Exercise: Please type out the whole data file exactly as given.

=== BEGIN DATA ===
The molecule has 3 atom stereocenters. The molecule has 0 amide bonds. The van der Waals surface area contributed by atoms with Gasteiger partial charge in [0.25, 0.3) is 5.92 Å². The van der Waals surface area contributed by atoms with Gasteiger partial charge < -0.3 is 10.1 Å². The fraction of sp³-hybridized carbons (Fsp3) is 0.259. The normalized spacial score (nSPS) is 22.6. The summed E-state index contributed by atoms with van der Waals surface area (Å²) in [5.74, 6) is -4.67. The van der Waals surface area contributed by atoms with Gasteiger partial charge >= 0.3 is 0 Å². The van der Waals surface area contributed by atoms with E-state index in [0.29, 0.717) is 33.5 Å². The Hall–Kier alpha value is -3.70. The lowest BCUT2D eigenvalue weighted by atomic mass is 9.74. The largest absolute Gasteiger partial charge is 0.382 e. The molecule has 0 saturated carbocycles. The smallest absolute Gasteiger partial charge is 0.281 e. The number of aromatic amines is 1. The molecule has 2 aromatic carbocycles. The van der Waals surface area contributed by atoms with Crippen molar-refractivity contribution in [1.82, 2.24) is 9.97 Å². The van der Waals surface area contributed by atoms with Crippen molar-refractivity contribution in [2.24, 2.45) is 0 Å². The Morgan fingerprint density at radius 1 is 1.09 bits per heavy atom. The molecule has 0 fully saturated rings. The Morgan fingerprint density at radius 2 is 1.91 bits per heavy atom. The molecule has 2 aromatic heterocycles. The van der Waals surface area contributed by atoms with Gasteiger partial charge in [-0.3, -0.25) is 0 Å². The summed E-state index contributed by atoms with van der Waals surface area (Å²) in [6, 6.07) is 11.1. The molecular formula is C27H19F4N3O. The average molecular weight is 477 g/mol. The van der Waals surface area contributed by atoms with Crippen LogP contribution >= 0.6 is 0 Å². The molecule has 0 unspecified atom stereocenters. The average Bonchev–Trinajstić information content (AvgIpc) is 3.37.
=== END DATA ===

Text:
The molecule has 3 atom stereocenters. The molecule has 0 amide bonds. The van der Waals surface area contributed by atoms with Gasteiger partial charge in [0.25, 0.3) is 5.92 Å². The van der Waals surface area contributed by atoms with Gasteiger partial charge < -0.3 is 10.1 Å². The fraction of sp³-hybridized carbons (Fsp3) is 0.259. The normalized spacial score (nSPS) is 22.6. The summed E-state index contributed by atoms with van der Waals surface area (Å²) in [5.74, 6) is -4.67. The van der Waals surface area contributed by atoms with Gasteiger partial charge >= 0.3 is 0 Å². The van der Waals surface area contributed by atoms with E-state index in [0.29, 0.717) is 33.5 Å². The Hall–Kier alpha value is -3.70. The lowest BCUT2D eigenvalue weighted by atomic mass is 9.74. The largest absolute Gasteiger partial charge is 0.382 e. The molecule has 0 saturated carbocycles. The smallest absolute Gasteiger partial charge is 0.281 e. The number of aromatic amines is 1. The molecule has 2 aromatic carbocycles. The van der Waals surface area contributed by atoms with Crippen molar-refractivity contribution in [1.82, 2.24) is 9.97 Å². The van der Waals surface area contributed by atoms with Crippen molar-refractivity contribution in [2.24, 2.45) is 0 Å². The Morgan fingerprint density at radius 1 is 1.09 bits per heavy atom. The molecule has 0 fully saturated rings. The Morgan fingerprint density at radius 2 is 1.91 bits per heavy atom. The molecule has 2 aromatic heterocycles. The van der Waals surface area contributed by atoms with Gasteiger partial charge in [-0.3, -0.25) is 0 Å². The summed E-state index contributed by atoms with van der Waals surface area (Å²) in [6, 6.07) is 11.1. The molecular formula is C27H19F4N3O. The average molecular weight is 477 g/mol. The van der Waals surface area contributed by atoms with Crippen LogP contribution >= 0.6 is 0 Å². The molecule has 0 unspecified atom stereocenters. The average Bonchev–Trinajstić information content (AvgIpc) is 3.37.